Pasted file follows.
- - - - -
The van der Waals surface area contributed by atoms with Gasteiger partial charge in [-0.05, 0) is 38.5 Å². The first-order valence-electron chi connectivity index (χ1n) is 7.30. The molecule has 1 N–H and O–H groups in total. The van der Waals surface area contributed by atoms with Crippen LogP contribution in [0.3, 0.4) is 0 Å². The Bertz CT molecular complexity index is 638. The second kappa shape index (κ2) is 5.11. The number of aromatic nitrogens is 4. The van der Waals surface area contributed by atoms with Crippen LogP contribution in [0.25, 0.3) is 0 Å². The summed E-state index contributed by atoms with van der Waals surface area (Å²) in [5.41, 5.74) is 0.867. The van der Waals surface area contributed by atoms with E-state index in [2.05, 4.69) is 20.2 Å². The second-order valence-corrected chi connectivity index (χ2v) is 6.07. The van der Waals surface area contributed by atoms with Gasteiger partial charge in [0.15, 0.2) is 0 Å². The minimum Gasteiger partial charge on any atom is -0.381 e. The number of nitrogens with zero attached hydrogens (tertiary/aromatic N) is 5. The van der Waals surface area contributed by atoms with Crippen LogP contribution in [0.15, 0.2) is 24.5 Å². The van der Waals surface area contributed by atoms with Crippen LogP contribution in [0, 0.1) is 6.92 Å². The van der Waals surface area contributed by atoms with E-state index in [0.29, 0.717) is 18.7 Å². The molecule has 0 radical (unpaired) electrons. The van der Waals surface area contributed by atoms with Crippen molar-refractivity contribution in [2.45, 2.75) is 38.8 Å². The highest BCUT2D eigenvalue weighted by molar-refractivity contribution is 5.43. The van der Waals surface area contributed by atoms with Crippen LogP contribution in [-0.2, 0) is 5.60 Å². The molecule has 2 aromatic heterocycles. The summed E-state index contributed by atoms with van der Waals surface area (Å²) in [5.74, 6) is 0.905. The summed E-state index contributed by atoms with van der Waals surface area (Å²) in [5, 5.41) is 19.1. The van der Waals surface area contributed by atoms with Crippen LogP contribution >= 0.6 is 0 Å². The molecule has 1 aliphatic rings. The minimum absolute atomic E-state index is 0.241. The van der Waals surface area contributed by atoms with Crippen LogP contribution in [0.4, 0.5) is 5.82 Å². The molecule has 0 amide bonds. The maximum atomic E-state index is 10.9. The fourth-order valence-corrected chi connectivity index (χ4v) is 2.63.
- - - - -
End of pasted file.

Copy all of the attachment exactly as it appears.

The van der Waals surface area contributed by atoms with Gasteiger partial charge in [-0.05, 0) is 38.5 Å². The first-order valence-electron chi connectivity index (χ1n) is 7.30. The molecule has 1 N–H and O–H groups in total. The van der Waals surface area contributed by atoms with Crippen LogP contribution in [0.3, 0.4) is 0 Å². The Bertz CT molecular complexity index is 638. The second kappa shape index (κ2) is 5.11. The number of aromatic nitrogens is 4. The van der Waals surface area contributed by atoms with Crippen LogP contribution in [0.25, 0.3) is 0 Å². The summed E-state index contributed by atoms with van der Waals surface area (Å²) in [5.41, 5.74) is 0.867. The van der Waals surface area contributed by atoms with E-state index in [2.05, 4.69) is 20.2 Å². The second-order valence-corrected chi connectivity index (χ2v) is 6.07. The van der Waals surface area contributed by atoms with Gasteiger partial charge in [0.15, 0.2) is 0 Å². The minimum Gasteiger partial charge on any atom is -0.381 e. The number of nitrogens with zero attached hydrogens (tertiary/aromatic N) is 5. The van der Waals surface area contributed by atoms with Crippen LogP contribution in [0.15, 0.2) is 24.5 Å². The van der Waals surface area contributed by atoms with Crippen LogP contribution in [0, 0.1) is 6.92 Å². The van der Waals surface area contributed by atoms with E-state index in [0.29, 0.717) is 18.7 Å². The molecule has 0 radical (unpaired) electrons. The van der Waals surface area contributed by atoms with Crippen molar-refractivity contribution in [2.45, 2.75) is 38.8 Å². The highest BCUT2D eigenvalue weighted by molar-refractivity contribution is 5.43. The van der Waals surface area contributed by atoms with Crippen LogP contribution in [-0.2, 0) is 5.60 Å². The molecule has 2 aromatic heterocycles. The summed E-state index contributed by atoms with van der Waals surface area (Å²) in [5.74, 6) is 0.905. The summed E-state index contributed by atoms with van der Waals surface area (Å²) in [5, 5.41) is 19.1. The van der Waals surface area contributed by atoms with Crippen LogP contribution >= 0.6 is 0 Å². The molecule has 1 aliphatic rings. The minimum absolute atomic E-state index is 0.241. The van der Waals surface area contributed by atoms with Crippen LogP contribution in [0.4, 0.5) is 5.82 Å². The molecule has 0 amide bonds. The maximum atomic E-state index is 10.9. The fourth-order valence-corrected chi connectivity index (χ4v) is 2.63.